In the north, the subcontinent is limited by the highest mountain system of the Himalayas and Karakoram, from where the largest rivers of the peninsula originate. The Himalayas play an important role, meeting the summer monsoon, redistributing its course, condensing the excess moisture in the glaciers. It is important that the mountains are rich in wood, including valuable species. From the southwest and southeast, the peninsula is washed by the Arabian Sea and the Bay of Bengal. The Indo-Gangetic lowland forms a crescent moon 250-350 km wide, its length from the Arabian Sea to the Bay of Bengal is 3000 km. Five tributaries of the Indus irrigate the plain of the Punjab-Pyatirechye – these are Jhelam, Chenab, Ravi, Beas and Satlej. The western part of the Ganges valley and the region between the Ganges and Jamna (Doab) is the place of formation of the classical culture of India, Aryavarta (Aryan Country). In the Karachi region, Indus deposits form a shelf 200 km long.
To the south of the plain lie the hill and the Vindhya mountains, to the south – the arid plateau of the Deccan, framed from west and east by mountain ranges – the Western and Eastern Ghats. Most rivers of the plateau flow from west to east, with the exception of only two of the significant ones – Narmada and Tapti. The geographical extension of the peninsula is the island of Ceylon. The coastal part is narrow, with a few good ports. The total length of the subcontinent from Kashmir to Cape Komorin is about 3200 km.
In the northwest, a significant part of Pakistan is occupied by the mountains and valleys of Balochistan. This is an area that played an important role in the formation of the Indus Valley civilization.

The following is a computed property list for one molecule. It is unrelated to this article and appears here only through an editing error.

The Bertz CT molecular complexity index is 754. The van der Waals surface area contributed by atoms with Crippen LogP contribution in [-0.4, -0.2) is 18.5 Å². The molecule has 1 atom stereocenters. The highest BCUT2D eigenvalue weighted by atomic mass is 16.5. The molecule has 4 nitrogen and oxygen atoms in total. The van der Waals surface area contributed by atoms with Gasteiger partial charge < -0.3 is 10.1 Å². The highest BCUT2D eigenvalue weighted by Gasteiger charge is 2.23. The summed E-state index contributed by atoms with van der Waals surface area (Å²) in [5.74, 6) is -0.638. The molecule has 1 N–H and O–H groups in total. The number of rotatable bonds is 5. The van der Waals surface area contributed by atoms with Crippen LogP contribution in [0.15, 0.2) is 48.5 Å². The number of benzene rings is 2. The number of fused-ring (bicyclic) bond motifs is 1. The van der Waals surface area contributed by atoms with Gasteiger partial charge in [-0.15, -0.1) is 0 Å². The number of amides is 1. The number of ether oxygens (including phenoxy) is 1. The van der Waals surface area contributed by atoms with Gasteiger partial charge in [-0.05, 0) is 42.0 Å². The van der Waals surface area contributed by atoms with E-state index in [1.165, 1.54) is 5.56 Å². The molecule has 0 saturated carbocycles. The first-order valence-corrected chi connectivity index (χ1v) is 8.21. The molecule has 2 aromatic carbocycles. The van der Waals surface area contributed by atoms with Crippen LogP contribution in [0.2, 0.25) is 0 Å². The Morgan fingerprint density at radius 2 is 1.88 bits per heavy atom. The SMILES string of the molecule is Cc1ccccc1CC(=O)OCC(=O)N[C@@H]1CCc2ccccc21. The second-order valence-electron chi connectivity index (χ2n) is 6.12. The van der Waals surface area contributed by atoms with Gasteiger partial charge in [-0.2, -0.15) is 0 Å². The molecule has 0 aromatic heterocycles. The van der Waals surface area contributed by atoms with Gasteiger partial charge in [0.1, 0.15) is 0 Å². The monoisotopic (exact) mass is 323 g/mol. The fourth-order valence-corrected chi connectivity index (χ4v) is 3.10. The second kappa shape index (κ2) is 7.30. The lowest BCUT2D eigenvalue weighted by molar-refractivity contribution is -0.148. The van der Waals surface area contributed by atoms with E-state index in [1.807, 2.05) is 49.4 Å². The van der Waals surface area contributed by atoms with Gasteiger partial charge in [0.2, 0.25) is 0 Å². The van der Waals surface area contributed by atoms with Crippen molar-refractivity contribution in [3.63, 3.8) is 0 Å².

The sources of minerals used in antiquity were located both outside (and which we will specially discuss below) the subcontinent, and on it itself. Copper probably came, in particular, from the deposits between Kabul and Kurrat, from Baluchistan and Rajasthan (the Ganesh-war-Khetri deposit). Deposits in Bengal could be one of the sources of tin; it is possible that it came from Afghanistan. Gold and silver could come from Afghanistan and from the south of the Dean. Semi-precious and ornamental minerals were delivered from Khorasan (turquoise), from the Pamirs, from East Turkestan, from Tibet, from Northern Burma (lapis lazuli, jade). Deposits of ornamental stones, of which they so loved to make beads, were located in the subcontinent.
The climate, generally tropical monsoon, is at the same time diverse. In the Indo-Iranian border region, it is arid and semi-arid with mostly summer rainfall. In East Sindh, 7 mm of precipitation falls annually. In the north, in the Himalayas, winters are cold, on the plains they are mild, and summers are hot, temperatures are up to + 43 ° C. On the Deccan plateau, temperature fluctuations in different seasons are less sharp.